Depression is defined as a low mood that persists over a long period of time, affecting every aspect of everyday life.
Mild cases of depression may not stop you leading a normal life, but low spirit can make everyday activities more challenging and less worthwhile.
More severely, depression can be life-threatening and leave people feeling helpless, suicidal and losing the will and strength to live.
This condition is hugely complex and characterized by many different factors.
While making healthy diet and lifestyle choices is certainly not going to cure or prevent depression, findings from a recent study carried out by Manchester University have added weight to the evidence that adopting healthy habits may improve the symptoms associated with the condition.
With over 40 million people in the US struggling with depression, and over two million adults in the UK, many are clamoring for any new information that could help us combat mental health issues.
Psychologist Dr Aria (left) and registered nutritionist Rob Hobson (right) on feel-good foods
Surveys into mental health problems are typically based on adults living in private housing and may underestimate the extent of the problem as they do not include those with mental health difficulties who are homeless, in sheltered accommodation, hospitals or prisons
The overall number of adults with depression has not significantly changed recently.
However, money troubles, unemployment, health concerns, family difficulties and Brexit worries can make it more difficult to cope.
The way that we are managing conditions like depression is worsening, with the numbers of people experiencing suicidal thoughts or self-harming on the rise.
Mental health problems drive thousands of people to take their own lives.
In the US, suicide is the tenth leading cause of death.
In the UK, according to the Office of National Statistics, men under the age of 49 account for 75 percent of suicides - making this the leading cause of death among this group.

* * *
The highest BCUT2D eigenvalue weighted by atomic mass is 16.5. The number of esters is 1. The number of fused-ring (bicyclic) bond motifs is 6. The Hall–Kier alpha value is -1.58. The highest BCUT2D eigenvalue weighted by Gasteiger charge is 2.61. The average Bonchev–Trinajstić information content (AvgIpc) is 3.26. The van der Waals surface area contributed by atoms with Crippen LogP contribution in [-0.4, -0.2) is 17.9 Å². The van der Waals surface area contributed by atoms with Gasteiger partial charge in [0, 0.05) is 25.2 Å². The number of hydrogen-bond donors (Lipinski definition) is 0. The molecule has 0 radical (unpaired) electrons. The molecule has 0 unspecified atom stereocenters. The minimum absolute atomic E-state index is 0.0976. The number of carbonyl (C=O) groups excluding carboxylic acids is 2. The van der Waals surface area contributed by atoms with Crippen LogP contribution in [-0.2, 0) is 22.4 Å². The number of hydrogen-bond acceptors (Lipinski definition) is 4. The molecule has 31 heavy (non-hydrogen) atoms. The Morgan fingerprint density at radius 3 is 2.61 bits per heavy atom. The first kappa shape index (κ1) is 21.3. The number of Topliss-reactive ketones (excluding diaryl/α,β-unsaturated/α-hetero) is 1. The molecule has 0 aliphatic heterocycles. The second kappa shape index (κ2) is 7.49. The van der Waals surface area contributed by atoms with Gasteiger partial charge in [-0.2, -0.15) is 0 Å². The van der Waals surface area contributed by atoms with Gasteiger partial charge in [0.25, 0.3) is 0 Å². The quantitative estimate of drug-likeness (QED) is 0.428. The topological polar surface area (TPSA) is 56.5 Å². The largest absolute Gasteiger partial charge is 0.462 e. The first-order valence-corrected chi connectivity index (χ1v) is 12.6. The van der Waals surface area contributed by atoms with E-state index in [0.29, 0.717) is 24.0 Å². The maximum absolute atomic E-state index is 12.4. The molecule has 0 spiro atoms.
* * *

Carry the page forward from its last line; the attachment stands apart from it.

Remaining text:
Can diet and lifestyle choices improve the condition?
Making simple dietary changes does appear to improve the symptoms of depression according to the findings from a recent study carried out by researchers at the University of Manchester.
The study analyzed data from 16 clinical trials examining the effects of dietary interventions on symptoms of depression and anxiety.
The research, which included data from almost 46,000 people found that weight loss, nutrient boosting and fat reducing diets all helped to improve mood and reduce the symptoms of depression even in people without diagnosed depressive disorders.
Up until now, previous studies have been unable to definitively establish whether or not dietary improvement could benefit mental health.
The study also found that all types of dietary improvement had equal effects on mental health, suggesting that highly-specific or specialized diet were unnecessary for the average individual.
Specific dietary changes from the study included eating more nutrient-dense meals rich in fiber and vegetables whilst cutting back on fast-foods and refined sugars, which were shown to be sufficient in avoiding the potentially negative psychological effects of what they called a ‘junk food’ diet.
Exercise played a role too as they also showed how combining dietary interventions with physical activity led to a greater improvement in depressive symptoms.
In the study it was also shown how women experienced greater benefits from these interventions than men.
Researchers also commented on the need to identify how the benefits of a healthier diet on improved physical health may be linked to conditions such as depression, which could be the result of reducing obesity, inflammation or fatigue.
How easy is it for people with depression to make these changes to their diet?
Making changes to your eating and exercise can be extremely difficult and appear overwhelming if you’re experiencing a mental health condition.
Depression itself is characterized by reduced interest in everyday activities, feeling tired on a daily basis, and a diminished ability to think or make decisions.
The key to eating better even if you have depression is to create little, gradual changes that become habits. The advantage of habits is that they persist even when motivation and interest desist. Studies show that actions that are simpler become second nature more quickly.
The most effective way to make dietary or exercise changes if you have depression is therefore to start with a very small step.
Start by making just one meal of the day healthier.
If you haven’t exercised in a long time, go for a five-minute walk at the same time every day.
Small actions will lead to big gains.